Anchises, father of Aeneas, also of the Trojan royal house, was tending sheep on Mount Ida when he was seduced by Aphrodite. Their union led to the birth of Aeneas, the mythological progenitor of Rome’s Julio-Claudian dynasty and a founder of Rome in a tradition alternative to that of Romulus and Remus.

Trojan War[edit]

The mountain is the scene of several mythic events in the works of Homer. At its summit, the Olympian gods gathered to watch the progress of the epic fight. But the mountain was the sacred place of the Goddess, and Hera’s powers were so magnified on Mount Ida, that she was able to distract Zeus with her seductions, just long enough to permit Poseidon to intercede on behalf of the Argives to drive Hektor and the Trojans back from the ships.

During the Trojan War, in an episode recorded in Epitome of the fourth book of the Bibliotheca , Achilles with some of the Achaean chiefs laid waste the countryside, and made his way to Ida to rustle the cattle of Aeneas. But Aeneas fled, and Achilles killed the cowherds and Mestor, son of Priam, and drove away the sacred kine ( Epitome 3.32). Achilles briefly refers to this incident as he prepares to duel with Aeneas during the siege of Troy. ( Iliad XX)

After the Trojan War, the only surviving son of Priam, Helenus, retired to Mount Ida, where he was surprised and became the captive of Neoptolemus. In the Aeneid a shooting star falls onto the mountain in answer to the prayer of Anchises to Jupiter.


Bronze age[edit]

In the Bronze Age, the region around the mountain complex had a somewhat chequered ethnography. There is evidence for the following peoples with a reasonable degree of probability:

  • The Tjeker in Ayvacık, Çanakkale Province, which the Greeks called the Teucri. They were probably from Crete and are most likely to have been the source of the name, Mount Ida, which they took from Mount Ida, Crete.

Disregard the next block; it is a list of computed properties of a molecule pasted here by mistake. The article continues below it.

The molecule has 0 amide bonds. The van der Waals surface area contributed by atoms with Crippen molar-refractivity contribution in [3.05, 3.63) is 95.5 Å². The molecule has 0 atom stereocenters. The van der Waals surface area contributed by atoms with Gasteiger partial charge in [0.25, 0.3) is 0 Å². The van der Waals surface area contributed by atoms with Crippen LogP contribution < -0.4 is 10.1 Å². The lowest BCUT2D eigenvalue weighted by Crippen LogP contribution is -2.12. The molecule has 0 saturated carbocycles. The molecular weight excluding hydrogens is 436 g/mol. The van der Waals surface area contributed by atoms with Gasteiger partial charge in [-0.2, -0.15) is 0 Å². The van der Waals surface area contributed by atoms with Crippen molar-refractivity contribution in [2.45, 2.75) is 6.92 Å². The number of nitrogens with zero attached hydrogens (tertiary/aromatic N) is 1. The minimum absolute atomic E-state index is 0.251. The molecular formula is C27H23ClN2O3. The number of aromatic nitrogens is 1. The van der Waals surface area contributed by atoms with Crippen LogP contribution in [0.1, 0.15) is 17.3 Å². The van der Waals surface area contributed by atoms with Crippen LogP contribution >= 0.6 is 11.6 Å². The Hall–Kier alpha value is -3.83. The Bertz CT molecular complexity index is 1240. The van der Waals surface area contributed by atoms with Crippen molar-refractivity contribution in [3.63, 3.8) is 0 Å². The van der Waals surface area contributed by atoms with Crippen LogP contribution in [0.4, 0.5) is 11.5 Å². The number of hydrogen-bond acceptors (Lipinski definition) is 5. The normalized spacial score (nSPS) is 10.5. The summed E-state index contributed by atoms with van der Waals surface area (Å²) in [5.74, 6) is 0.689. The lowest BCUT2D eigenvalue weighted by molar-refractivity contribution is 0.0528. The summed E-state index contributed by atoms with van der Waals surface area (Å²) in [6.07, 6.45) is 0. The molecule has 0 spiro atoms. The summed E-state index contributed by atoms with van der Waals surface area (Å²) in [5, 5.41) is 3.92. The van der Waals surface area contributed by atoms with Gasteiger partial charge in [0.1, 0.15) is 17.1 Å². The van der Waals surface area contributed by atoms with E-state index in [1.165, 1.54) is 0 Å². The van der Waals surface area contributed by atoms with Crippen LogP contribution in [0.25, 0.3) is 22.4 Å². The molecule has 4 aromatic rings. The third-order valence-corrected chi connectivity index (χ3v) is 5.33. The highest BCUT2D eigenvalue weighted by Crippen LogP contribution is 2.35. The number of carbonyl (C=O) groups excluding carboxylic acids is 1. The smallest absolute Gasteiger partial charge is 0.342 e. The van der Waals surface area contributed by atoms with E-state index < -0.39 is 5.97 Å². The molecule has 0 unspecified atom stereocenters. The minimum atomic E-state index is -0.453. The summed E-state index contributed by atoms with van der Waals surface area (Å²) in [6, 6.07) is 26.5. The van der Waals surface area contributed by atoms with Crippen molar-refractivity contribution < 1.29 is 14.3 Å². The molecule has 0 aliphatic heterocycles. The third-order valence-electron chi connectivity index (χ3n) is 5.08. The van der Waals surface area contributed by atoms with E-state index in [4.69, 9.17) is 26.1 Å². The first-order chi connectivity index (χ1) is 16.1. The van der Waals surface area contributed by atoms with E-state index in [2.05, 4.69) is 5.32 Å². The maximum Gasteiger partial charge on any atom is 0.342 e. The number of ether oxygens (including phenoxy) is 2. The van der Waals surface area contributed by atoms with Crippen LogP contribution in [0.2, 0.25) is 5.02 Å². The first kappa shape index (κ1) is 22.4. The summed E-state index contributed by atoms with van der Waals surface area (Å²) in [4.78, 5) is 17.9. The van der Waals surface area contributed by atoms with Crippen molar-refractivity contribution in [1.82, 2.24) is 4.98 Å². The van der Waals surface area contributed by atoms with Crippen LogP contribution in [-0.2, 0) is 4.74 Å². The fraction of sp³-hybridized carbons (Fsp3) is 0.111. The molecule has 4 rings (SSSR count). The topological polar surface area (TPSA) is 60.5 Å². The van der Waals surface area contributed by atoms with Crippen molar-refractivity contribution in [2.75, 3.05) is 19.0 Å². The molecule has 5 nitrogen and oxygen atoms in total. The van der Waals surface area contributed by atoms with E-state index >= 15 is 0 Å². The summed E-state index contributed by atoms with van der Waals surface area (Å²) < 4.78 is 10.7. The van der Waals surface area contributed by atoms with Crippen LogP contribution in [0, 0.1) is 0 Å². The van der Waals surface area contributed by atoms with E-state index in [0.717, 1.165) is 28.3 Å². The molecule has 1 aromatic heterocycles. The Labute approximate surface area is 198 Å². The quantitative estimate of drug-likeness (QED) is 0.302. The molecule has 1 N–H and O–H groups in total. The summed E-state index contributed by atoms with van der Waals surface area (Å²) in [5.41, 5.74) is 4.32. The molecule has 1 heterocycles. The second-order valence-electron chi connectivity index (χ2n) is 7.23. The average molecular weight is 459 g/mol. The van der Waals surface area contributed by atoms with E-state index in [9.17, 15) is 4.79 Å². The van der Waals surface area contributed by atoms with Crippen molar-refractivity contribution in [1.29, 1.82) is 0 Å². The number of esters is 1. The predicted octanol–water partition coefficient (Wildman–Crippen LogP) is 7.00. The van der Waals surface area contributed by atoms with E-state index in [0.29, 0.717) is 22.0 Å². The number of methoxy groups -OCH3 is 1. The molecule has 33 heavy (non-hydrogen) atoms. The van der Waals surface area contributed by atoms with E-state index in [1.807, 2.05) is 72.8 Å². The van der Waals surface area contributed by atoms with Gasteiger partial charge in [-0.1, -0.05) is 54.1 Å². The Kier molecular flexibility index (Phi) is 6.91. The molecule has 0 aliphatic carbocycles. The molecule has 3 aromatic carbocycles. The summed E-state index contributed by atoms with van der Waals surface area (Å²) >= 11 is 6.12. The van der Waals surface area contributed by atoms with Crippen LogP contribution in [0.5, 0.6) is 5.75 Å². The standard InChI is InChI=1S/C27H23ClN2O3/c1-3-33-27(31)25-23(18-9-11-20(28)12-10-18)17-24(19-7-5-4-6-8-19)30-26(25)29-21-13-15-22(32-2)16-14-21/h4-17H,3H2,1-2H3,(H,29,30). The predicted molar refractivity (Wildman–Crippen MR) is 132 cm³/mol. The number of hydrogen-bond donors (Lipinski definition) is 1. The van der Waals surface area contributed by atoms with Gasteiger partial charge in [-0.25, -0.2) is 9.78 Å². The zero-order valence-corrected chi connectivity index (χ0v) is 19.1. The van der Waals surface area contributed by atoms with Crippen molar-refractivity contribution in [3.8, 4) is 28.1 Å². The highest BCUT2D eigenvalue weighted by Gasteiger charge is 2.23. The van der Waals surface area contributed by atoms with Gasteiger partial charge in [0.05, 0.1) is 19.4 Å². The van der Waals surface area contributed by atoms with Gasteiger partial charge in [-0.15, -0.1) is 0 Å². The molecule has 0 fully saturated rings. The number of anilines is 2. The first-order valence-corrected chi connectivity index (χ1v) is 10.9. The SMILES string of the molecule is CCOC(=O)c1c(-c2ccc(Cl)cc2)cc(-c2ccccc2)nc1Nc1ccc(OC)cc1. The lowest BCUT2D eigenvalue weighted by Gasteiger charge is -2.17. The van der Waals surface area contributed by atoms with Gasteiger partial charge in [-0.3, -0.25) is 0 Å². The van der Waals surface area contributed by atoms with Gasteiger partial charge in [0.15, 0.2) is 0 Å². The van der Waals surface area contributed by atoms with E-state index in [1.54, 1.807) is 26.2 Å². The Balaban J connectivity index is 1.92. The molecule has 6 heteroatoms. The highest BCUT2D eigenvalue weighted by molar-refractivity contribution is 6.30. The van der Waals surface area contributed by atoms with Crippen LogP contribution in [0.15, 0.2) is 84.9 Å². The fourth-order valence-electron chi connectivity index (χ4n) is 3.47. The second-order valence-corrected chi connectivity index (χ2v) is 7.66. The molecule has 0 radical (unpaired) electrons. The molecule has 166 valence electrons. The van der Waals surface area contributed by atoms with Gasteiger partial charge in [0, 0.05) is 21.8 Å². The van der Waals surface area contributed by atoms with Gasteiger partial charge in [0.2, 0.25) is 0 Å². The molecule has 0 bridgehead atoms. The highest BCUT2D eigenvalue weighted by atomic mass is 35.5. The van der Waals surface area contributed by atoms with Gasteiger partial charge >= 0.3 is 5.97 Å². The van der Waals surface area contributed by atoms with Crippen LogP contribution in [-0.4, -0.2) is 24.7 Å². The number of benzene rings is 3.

Iron age[edit]

In historical times, Xerxes’ march took him past Mount Ida (Herodotus VII:42).



Walks with my nephew are the best. It snowed yesterday in Kosovo! :slight_smile:


A superb sunny hike :slight_smile:



Thank you everyone who took part!
We’ve been keeping an eye on here and it’s now time to announce the winners - 100 coins each!

Could the winners please reply here with your usernames and i’ll send over your coins :smiley:
In no particular order:
@justinzwijns with the amazing Vienna pic! Hiking is always good fun and Vienna is a beautiful place :ok_hand:
@Francis with the awesome skyline from your roof :smiley: All steps add up - whether it’s on your roof or in the countryside, walking is important for us and sweatcoin will be there alongside you!
@emanuelmirt23 with the beautiful oceanside walk - where is that if you wouldn’t mind? I may have to visit sometime - Wales is usually too wet for beachside walks :sweat_smile:

Once again, thank you all for your images - keep sweatcoining and maybe we’ll have some more giveaways soon!


Awesome!! @justinzwijns is my username, the same as here.


Great, thank you!
Username is Francis666188 . BTW, is there a way to change it so I can remember it?


Thank u so much, Ashton! My username is EMANUELMIRT


It’s Lake of Fogliano, situated in Italy near Rome


Thank you all! Your coins will be sent soon :slight_smile:


Well done to the winners of our Christmas Comp!!
It’s been fab to see you all out and about all across the globe.
Wishing all our Sweatcoiners a wonderful, happy and healthy new year ahead! Let’s hope it’s a better one!!! :raised_hands::tada:


merhaba ben ramazan. kar daha cok degil ama hava cok soguk